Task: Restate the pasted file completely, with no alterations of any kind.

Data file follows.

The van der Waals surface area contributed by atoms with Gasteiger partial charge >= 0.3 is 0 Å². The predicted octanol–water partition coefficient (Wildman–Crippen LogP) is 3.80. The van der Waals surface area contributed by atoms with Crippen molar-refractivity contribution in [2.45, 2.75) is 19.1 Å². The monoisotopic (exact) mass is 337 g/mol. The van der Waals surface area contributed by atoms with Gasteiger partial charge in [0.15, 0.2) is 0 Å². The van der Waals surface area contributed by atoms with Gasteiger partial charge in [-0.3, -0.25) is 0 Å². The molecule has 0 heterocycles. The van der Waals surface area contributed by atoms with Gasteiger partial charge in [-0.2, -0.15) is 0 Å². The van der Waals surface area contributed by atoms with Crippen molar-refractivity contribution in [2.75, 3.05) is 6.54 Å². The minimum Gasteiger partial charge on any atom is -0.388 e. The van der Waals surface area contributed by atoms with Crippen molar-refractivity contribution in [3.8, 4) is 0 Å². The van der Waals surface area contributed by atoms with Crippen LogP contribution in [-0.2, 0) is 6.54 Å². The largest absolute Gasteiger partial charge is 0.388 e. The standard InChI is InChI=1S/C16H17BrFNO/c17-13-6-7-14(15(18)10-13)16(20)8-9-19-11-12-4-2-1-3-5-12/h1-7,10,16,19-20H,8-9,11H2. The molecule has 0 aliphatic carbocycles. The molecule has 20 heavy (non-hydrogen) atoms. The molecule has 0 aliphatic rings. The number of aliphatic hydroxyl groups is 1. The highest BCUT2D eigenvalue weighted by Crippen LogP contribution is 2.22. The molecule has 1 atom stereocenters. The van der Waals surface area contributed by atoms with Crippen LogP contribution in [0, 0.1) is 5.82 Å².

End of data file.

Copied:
The van der Waals surface area contributed by atoms with Gasteiger partial charge >= 0.3 is 0 Å². The predicted octanol–water partition coefficient (Wildman–Crippen LogP) is 3.80. The van der Waals surface area contributed by atoms with Crippen molar-refractivity contribution in [2.45, 2.75) is 19.1 Å². The monoisotopic (exact) mass is 337 g/mol. The van der Waals surface area contributed by atoms with Gasteiger partial charge in [0.15, 0.2) is 0 Å². The van der Waals surface area contributed by atoms with Gasteiger partial charge in [-0.3, -0.25) is 0 Å². The molecule has 0 heterocycles. The van der Waals surface area contributed by atoms with Gasteiger partial charge in [-0.2, -0.15) is 0 Å². The van der Waals surface area contributed by atoms with Crippen molar-refractivity contribution in [2.75, 3.05) is 6.54 Å². The minimum Gasteiger partial charge on any atom is -0.388 e. The van der Waals surface area contributed by atoms with Crippen molar-refractivity contribution in [3.8, 4) is 0 Å². The van der Waals surface area contributed by atoms with Crippen LogP contribution in [-0.2, 0) is 6.54 Å². The largest absolute Gasteiger partial charge is 0.388 e. The standard InChI is InChI=1S/C16H17BrFNO/c17-13-6-7-14(15(18)10-13)16(20)8-9-19-11-12-4-2-1-3-5-12/h1-7,10,16,19-20H,8-9,11H2. The molecule has 0 aliphatic carbocycles. The molecule has 20 heavy (non-hydrogen) atoms. The molecule has 0 aliphatic rings. The number of aliphatic hydroxyl groups is 1. The highest BCUT2D eigenvalue weighted by Crippen LogP contribution is 2.22. The molecule has 1 atom stereocenters. The van der Waals surface area contributed by atoms with Crippen LogP contribution in [0, 0.1) is 5.82 Å².